Data hub

From Wikipedia, the free encyclopedia
Jump to: navigation, search

A collection of data from multiple sources organized for distribution, sharing, and often subsetting and sharing. Generally this data distribution is in the form of a hub and spoke architecture.

Features[edit]

A data hub differs from a data warehouse because it is generally unintegrated and often at different grains. It differs from an operational data store because a data hub does not need to be limited to operational data.

A data hub differs from a Data lake by homogenizing data and possibly serving data in multiple desired formats, rather than simply storing it in one place, and by adding other value to the data such as de-duplication, quality, security, and a standardized set of query services. A Data Lake tends to store data in one place for availability, and allow/require the consumer to process or add value to the data.

Data Hubs are ideally the "go-to" place for data within an enterprise, so that many point-to-point connections between callers and data suppliers do not need to be made, and so that the Data Hub organization can negotiate deliverables and schedules with various data enclave teams, rather than being an organizational free-for-all as different teams try to get new services and features from many other teams.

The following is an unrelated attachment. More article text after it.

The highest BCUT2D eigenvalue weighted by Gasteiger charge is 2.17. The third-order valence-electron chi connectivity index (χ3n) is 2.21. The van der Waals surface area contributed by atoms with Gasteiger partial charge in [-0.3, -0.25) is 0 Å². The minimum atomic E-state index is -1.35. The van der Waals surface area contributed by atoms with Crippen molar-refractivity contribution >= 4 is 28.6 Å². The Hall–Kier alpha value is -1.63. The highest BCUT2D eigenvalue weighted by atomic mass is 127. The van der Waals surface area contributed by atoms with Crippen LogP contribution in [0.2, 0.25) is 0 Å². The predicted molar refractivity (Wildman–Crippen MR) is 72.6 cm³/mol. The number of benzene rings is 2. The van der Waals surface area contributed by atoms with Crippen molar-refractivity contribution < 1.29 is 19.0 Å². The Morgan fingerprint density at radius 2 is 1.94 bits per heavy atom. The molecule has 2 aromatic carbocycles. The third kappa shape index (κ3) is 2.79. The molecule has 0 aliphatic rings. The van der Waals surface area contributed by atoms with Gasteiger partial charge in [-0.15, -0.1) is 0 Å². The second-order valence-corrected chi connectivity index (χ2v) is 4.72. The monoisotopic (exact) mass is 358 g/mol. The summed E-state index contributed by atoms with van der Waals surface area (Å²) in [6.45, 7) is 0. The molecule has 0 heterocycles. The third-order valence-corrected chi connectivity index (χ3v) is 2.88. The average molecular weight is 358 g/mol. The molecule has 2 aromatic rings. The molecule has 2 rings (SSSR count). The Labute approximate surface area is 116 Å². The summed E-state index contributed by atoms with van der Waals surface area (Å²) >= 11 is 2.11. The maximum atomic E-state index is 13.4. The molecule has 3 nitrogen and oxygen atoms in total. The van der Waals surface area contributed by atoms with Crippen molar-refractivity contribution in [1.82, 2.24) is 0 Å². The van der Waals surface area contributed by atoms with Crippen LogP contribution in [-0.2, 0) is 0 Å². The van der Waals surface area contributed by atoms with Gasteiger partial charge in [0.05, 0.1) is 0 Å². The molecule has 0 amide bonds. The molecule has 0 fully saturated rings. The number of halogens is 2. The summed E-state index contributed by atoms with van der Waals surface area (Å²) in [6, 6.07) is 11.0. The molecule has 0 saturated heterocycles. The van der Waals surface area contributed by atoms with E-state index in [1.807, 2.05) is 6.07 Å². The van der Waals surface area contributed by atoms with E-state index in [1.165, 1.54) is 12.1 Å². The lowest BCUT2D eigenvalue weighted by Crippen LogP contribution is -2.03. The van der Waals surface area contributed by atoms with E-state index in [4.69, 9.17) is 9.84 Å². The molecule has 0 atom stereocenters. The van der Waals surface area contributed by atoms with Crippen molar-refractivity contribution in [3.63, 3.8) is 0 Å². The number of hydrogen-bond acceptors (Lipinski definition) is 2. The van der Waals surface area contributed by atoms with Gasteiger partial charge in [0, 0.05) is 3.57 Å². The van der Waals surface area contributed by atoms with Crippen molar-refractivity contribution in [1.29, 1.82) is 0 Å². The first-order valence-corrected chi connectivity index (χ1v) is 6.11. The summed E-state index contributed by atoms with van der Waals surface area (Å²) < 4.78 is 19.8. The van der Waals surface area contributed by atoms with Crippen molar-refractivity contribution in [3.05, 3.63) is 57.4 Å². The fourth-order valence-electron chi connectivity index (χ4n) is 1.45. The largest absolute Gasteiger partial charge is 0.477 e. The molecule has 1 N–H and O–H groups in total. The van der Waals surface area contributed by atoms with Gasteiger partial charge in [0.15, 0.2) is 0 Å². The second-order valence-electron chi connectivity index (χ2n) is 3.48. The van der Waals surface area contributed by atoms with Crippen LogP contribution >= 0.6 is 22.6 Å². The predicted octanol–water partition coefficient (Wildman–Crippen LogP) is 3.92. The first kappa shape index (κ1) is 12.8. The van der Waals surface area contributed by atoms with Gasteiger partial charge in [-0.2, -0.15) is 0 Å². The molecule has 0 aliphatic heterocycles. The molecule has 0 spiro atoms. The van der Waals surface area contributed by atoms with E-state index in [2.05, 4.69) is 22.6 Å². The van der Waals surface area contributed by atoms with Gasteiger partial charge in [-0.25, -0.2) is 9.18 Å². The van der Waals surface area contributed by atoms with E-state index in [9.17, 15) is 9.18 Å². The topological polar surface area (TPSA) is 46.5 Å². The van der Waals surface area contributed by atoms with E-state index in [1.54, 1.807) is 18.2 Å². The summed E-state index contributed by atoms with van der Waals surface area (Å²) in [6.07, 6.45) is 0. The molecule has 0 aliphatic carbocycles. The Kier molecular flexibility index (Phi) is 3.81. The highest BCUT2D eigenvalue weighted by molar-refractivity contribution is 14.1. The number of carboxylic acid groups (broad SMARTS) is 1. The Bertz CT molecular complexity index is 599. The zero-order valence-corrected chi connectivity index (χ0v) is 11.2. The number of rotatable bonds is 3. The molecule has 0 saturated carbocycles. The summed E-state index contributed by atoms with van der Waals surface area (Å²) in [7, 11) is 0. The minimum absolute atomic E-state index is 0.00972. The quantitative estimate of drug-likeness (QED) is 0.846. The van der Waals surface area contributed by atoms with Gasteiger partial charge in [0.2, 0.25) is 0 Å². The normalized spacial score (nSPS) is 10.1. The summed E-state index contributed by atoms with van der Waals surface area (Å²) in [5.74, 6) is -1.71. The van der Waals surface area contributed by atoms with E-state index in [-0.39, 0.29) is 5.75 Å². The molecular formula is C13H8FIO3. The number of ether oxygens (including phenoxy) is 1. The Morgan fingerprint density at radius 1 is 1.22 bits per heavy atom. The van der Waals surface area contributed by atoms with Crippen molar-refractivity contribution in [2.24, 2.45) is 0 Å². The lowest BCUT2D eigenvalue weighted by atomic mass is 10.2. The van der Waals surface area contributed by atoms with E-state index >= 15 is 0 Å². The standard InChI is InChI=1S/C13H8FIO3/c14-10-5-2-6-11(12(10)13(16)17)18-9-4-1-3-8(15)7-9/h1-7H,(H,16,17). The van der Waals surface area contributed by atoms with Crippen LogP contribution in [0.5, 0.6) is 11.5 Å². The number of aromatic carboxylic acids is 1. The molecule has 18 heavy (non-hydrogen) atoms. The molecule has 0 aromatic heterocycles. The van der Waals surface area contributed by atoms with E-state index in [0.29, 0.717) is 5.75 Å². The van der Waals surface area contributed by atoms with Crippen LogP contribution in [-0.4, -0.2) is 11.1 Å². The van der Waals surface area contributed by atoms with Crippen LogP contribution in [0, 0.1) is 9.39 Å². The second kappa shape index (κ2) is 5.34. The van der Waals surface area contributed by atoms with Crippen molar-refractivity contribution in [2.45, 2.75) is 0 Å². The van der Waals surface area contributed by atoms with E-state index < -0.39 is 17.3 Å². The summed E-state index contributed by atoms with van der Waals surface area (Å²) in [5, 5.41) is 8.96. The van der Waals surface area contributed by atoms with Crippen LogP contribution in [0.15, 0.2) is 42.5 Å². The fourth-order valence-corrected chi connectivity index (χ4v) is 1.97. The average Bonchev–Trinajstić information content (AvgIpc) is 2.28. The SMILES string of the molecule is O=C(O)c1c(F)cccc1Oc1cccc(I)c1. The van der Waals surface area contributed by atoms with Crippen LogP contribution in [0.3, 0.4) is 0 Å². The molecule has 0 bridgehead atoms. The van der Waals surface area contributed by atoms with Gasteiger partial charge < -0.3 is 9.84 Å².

List of products that promote themselves as data hubs[edit]

Includes integration of project management systems, account management systems..

Approaches and Considerations[edit]

  • Timeliness. How often will data be copied into the hub?
  • Quality. How will data be curated, and by whom?
  • Security. Consolidating data in one place may weaken a security posture. How will it be secured, both against malicious intruders and inappropriate internal access
  • Scalability. A Hub will offload real-time traffic from production systems, but must itself be scalable.
  • Data Modeling. Some hubs require extensive data modeling to allow even basic processing. Others allow more flexible handling of many data sources. There are tradeoffs to both approaches.

In this post, Kurt Cagle focuses on Data Lakes (simple storage in Hadoop) vs. Data Hubs (more complex transformation, security and semantics using a hub product - in this case MarkLogic).[2]

References[edit]